Tomas’s Post: Manual Testing vs. Test Automation. Pros and Cons – quick overview

In my new blog post, I would like to briefly discuss the main differences between manual testing and automation testing, along with the pros and cons for each approach. I really believe it can be beneficial for both junior testers to provide them with some insights as well as for test managers to help them make the right decisions on their projects. Obviously, we should not forget the client itself, the better educated client, the easier for us testers to deliver quality and results.

As I said in my previous post from the TestingUnited conference, systems are still more and more complex. Testing as a discipline is constantly growing and became more important than ever to support good quality products. More and more people in IT are aware of importance of testing. Despite of this fact, we do not have unlimited resources and unlimited time to test everything. Decrease time to market is one of the expectations in these days. Setting up proper strategy and right balance between manual and automation tests is very important.

Both Manual and automated tests offer several benefits but also disadvantages. I would like to be as objective as possible, I will try not to advocate any of those two options over other. Let’s see how successful I will be at the end.

Before jumping to pros and cons, lets quickly discuss what is manual and automated testing.


Manual Testing

Manual testing is an activity, where testing of an application is done by human. Software tester (but it can also be a business user on the client side) executes tests based on the defines test cases ensuring that the application is working properly and meets defined requirements.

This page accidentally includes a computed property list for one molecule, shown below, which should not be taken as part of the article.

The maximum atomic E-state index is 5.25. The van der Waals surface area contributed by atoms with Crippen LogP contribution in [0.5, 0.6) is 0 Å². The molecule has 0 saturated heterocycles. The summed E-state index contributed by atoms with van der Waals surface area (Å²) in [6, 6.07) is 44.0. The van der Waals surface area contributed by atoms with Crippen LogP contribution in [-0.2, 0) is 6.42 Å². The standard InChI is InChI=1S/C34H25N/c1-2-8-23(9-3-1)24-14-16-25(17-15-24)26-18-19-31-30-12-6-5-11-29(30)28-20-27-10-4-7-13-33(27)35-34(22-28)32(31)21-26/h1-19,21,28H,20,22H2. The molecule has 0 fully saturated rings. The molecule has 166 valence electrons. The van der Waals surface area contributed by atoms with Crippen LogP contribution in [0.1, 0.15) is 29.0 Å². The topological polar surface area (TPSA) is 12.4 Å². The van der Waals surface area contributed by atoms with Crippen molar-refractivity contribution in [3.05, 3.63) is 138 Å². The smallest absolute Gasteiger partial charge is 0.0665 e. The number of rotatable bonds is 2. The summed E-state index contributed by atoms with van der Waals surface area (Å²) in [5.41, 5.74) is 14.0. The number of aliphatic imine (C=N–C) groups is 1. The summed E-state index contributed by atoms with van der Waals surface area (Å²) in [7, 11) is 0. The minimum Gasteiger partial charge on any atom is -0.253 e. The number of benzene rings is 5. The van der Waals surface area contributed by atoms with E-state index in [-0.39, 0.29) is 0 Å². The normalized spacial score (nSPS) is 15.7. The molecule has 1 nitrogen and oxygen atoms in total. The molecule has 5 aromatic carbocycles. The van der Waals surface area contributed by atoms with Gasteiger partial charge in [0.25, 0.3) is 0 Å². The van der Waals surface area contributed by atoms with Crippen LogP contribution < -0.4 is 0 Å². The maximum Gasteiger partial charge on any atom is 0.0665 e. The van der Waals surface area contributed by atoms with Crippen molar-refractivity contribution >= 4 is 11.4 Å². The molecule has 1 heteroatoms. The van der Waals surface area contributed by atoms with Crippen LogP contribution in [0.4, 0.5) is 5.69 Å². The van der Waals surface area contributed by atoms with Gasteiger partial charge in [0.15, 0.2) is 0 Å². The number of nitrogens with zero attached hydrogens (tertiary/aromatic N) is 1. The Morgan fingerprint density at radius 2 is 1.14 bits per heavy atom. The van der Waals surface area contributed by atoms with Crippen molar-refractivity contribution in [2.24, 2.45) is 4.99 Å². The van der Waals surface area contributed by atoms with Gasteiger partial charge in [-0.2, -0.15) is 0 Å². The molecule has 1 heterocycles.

Automated Testing

Automation testing is designed to run automatically using a dedicated tool. Test automation tools are running predefined steps / actions written in the test scripts. Key objective is obviously the same, to check, whether reality is meeting the expected results. Despite the fact it is an automated test, scripts and maintenance have to be done by humans, either tester engineers or developers.

I would like to emphasize that not manual nor automated testing are test types. They are rather an approaches / techniques / way how to execute defined tests. In a very simplified view of this word all test types can be done both manually or automated, even performance tests, if you have enough software testers :). But in real world some tests can be better performed manually and some using automation tool.

Pros and Cons of Manual Testing

Pros of Manual Testing:

  • Easier to adapt to changes. Manual testing is well-suited in the case when you are making a lot of unplanned changes to the application and the application needs to be tested post implementing the changes.
  • Manual testing helps to identify issues related to the look and feel of the application.
  • Manual testing helps to identify usability issues in the application.
  • While testing a small change, an automation test would require coding which could be time-consuming. While you could test manually on the fly.
  • In many cases need to spend money for test automation tools
  • Suitable at the beginning of the project, where functionality is constantly changing and is potentially unstable.
  • Easier to prepare test data. Test data can be potentially prepared/modified on the fly during execution.